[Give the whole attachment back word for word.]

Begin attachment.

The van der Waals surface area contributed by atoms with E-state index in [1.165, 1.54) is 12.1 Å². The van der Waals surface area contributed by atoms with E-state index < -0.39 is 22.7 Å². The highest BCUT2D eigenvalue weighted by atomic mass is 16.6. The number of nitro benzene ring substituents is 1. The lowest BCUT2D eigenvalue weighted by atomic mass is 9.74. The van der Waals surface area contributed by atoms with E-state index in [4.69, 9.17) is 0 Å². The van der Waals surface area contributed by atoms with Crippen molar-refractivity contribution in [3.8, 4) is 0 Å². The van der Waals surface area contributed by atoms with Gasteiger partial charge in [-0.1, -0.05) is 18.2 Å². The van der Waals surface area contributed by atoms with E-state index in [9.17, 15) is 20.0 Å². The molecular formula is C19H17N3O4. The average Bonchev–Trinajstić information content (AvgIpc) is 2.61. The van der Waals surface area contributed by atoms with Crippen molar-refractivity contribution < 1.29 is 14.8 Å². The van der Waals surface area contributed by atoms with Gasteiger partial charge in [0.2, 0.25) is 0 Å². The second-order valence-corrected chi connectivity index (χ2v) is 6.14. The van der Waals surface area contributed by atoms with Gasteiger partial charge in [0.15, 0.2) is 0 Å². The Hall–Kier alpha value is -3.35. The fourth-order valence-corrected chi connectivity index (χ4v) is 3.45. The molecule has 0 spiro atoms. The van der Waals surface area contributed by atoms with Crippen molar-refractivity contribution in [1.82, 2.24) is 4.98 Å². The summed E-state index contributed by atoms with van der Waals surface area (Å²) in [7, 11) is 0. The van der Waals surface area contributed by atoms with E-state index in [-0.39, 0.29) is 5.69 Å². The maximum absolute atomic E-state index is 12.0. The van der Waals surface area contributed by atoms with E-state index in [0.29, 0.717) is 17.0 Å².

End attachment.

The van der Waals surface area contributed by atoms with E-state index in [1.165, 1.54) is 12.1 Å². The van der Waals surface area contributed by atoms with E-state index < -0.39 is 22.7 Å². The highest BCUT2D eigenvalue weighted by atomic mass is 16.6. The number of nitro benzene ring substituents is 1. The lowest BCUT2D eigenvalue weighted by atomic mass is 9.74. The van der Waals surface area contributed by atoms with E-state index in [4.69, 9.17) is 0 Å². The van der Waals surface area contributed by atoms with Crippen molar-refractivity contribution in [3.8, 4) is 0 Å². The van der Waals surface area contributed by atoms with Gasteiger partial charge in [-0.1, -0.05) is 18.2 Å². The van der Waals surface area contributed by atoms with E-state index in [9.17, 15) is 20.0 Å². The molecular formula is C19H17N3O4. The average Bonchev–Trinajstić information content (AvgIpc) is 2.61. The van der Waals surface area contributed by atoms with Crippen molar-refractivity contribution < 1.29 is 14.8 Å². The van der Waals surface area contributed by atoms with Gasteiger partial charge in [0.2, 0.25) is 0 Å². The second-order valence-corrected chi connectivity index (χ2v) is 6.14. The van der Waals surface area contributed by atoms with Gasteiger partial charge in [0.15, 0.2) is 0 Å². The Hall–Kier alpha value is -3.35. The fourth-order valence-corrected chi connectivity index (χ4v) is 3.45. The molecule has 0 spiro atoms. The van der Waals surface area contributed by atoms with Crippen molar-refractivity contribution in [1.82, 2.24) is 4.98 Å². The summed E-state index contributed by atoms with van der Waals surface area (Å²) in [7, 11) is 0. The van der Waals surface area contributed by atoms with E-state index in [-0.39, 0.29) is 5.69 Å². The maximum absolute atomic E-state index is 12.0. The van der Waals surface area contributed by atoms with E-state index in [0.29, 0.717) is 17.0 Å².